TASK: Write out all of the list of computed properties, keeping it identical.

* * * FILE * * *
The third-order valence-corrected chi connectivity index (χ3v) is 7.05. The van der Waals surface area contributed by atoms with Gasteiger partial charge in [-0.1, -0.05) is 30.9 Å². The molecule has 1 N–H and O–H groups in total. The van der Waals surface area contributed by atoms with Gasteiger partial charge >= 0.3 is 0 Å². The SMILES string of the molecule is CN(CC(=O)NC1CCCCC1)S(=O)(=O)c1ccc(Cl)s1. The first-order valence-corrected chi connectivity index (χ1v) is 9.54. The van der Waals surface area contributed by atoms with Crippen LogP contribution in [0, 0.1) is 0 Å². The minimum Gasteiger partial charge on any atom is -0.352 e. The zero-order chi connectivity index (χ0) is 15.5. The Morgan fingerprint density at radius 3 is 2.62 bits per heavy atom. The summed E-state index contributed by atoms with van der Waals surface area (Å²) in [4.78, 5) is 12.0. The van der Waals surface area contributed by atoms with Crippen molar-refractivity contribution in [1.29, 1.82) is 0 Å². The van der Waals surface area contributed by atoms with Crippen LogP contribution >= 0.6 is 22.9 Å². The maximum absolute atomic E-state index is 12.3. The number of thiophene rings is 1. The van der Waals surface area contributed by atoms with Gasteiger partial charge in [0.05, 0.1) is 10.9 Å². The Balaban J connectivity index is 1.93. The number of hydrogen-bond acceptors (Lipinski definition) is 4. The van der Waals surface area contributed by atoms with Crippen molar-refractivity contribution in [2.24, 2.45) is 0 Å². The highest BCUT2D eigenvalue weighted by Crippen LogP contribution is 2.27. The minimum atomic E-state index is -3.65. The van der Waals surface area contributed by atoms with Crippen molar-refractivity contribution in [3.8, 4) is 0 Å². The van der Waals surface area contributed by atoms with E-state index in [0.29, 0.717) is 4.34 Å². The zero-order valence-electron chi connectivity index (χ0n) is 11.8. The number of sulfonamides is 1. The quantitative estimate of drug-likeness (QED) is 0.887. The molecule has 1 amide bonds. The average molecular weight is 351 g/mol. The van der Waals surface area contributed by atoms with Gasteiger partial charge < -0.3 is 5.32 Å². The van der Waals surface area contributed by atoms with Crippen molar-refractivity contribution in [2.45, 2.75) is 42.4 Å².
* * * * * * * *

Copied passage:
The third-order valence-corrected chi connectivity index (χ3v) is 7.05. The van der Waals surface area contributed by atoms with Gasteiger partial charge in [-0.1, -0.05) is 30.9 Å². The molecule has 1 N–H and O–H groups in total. The van der Waals surface area contributed by atoms with Gasteiger partial charge >= 0.3 is 0 Å². The SMILES string of the molecule is CN(CC(=O)NC1CCCCC1)S(=O)(=O)c1ccc(Cl)s1. The first-order valence-corrected chi connectivity index (χ1v) is 9.54. The van der Waals surface area contributed by atoms with Crippen LogP contribution in [0, 0.1) is 0 Å². The minimum Gasteiger partial charge on any atom is -0.352 e. The zero-order chi connectivity index (χ0) is 15.5. The Morgan fingerprint density at radius 3 is 2.62 bits per heavy atom. The summed E-state index contributed by atoms with van der Waals surface area (Å²) in [4.78, 5) is 12.0. The van der Waals surface area contributed by atoms with Crippen molar-refractivity contribution in [1.29, 1.82) is 0 Å². The van der Waals surface area contributed by atoms with Crippen LogP contribution >= 0.6 is 22.9 Å². The maximum absolute atomic E-state index is 12.3. The number of thiophene rings is 1. The van der Waals surface area contributed by atoms with Gasteiger partial charge in [0.05, 0.1) is 10.9 Å². The Balaban J connectivity index is 1.93. The number of hydrogen-bond acceptors (Lipinski definition) is 4. The van der Waals surface area contributed by atoms with Crippen molar-refractivity contribution in [2.24, 2.45) is 0 Å². The highest BCUT2D eigenvalue weighted by Crippen LogP contribution is 2.27. The minimum atomic E-state index is -3.65. The van der Waals surface area contributed by atoms with Crippen molar-refractivity contribution in [3.8, 4) is 0 Å². The van der Waals surface area contributed by atoms with E-state index in [0.29, 0.717) is 4.34 Å². The zero-order valence-electron chi connectivity index (χ0n) is 11.8. The number of sulfonamides is 1. The quantitative estimate of drug-likeness (QED) is 0.887. The molecule has 1 amide bonds. The average molecular weight is 351 g/mol. The van der Waals surface area contributed by atoms with Gasteiger partial charge < -0.3 is 5.32 Å². The van der Waals surface area contributed by atoms with Crippen molar-refractivity contribution in [2.45, 2.75) is 42.4 Å².